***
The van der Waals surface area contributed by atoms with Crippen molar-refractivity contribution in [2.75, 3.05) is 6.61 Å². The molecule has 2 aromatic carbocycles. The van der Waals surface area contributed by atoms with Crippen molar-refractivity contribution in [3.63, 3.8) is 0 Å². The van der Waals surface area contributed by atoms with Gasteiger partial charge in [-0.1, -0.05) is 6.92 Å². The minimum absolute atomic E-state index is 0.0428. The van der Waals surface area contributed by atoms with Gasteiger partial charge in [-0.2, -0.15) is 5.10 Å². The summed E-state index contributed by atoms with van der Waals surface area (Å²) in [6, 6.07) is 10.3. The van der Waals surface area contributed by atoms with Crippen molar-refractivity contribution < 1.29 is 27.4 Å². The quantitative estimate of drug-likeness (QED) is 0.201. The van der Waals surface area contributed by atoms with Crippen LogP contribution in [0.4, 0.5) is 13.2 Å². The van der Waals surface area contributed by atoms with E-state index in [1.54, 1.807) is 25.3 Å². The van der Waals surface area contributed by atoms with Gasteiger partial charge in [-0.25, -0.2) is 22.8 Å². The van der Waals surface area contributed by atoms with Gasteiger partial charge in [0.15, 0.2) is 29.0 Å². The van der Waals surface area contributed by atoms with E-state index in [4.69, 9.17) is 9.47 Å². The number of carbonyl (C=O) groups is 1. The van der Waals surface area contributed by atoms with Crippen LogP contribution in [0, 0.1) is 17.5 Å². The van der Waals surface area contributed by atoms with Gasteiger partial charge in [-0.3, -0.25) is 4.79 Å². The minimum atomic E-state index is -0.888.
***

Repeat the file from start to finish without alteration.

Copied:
The van der Waals surface area contributed by atoms with Crippen molar-refractivity contribution in [2.75, 3.05) is 6.61 Å². The molecule has 2 aromatic carbocycles. The van der Waals surface area contributed by atoms with Crippen molar-refractivity contribution in [3.63, 3.8) is 0 Å². The van der Waals surface area contributed by atoms with Gasteiger partial charge in [-0.1, -0.05) is 6.92 Å². The minimum absolute atomic E-state index is 0.0428. The van der Waals surface area contributed by atoms with Gasteiger partial charge in [-0.2, -0.15) is 5.10 Å². The summed E-state index contributed by atoms with van der Waals surface area (Å²) in [6, 6.07) is 10.3. The van der Waals surface area contributed by atoms with Crippen molar-refractivity contribution < 1.29 is 27.4 Å². The quantitative estimate of drug-likeness (QED) is 0.201. The van der Waals surface area contributed by atoms with Crippen LogP contribution in [0.4, 0.5) is 13.2 Å². The van der Waals surface area contributed by atoms with E-state index in [1.54, 1.807) is 25.3 Å². The van der Waals surface area contributed by atoms with Gasteiger partial charge in [-0.25, -0.2) is 22.8 Å². The van der Waals surface area contributed by atoms with Gasteiger partial charge in [0.15, 0.2) is 29.0 Å². The van der Waals surface area contributed by atoms with E-state index in [4.69, 9.17) is 9.47 Å². The number of carbonyl (C=O) groups is 1. The van der Waals surface area contributed by atoms with Crippen LogP contribution in [0, 0.1) is 17.5 Å². The van der Waals surface area contributed by atoms with Gasteiger partial charge in [-0.3, -0.25) is 4.79 Å². The minimum atomic E-state index is -0.888.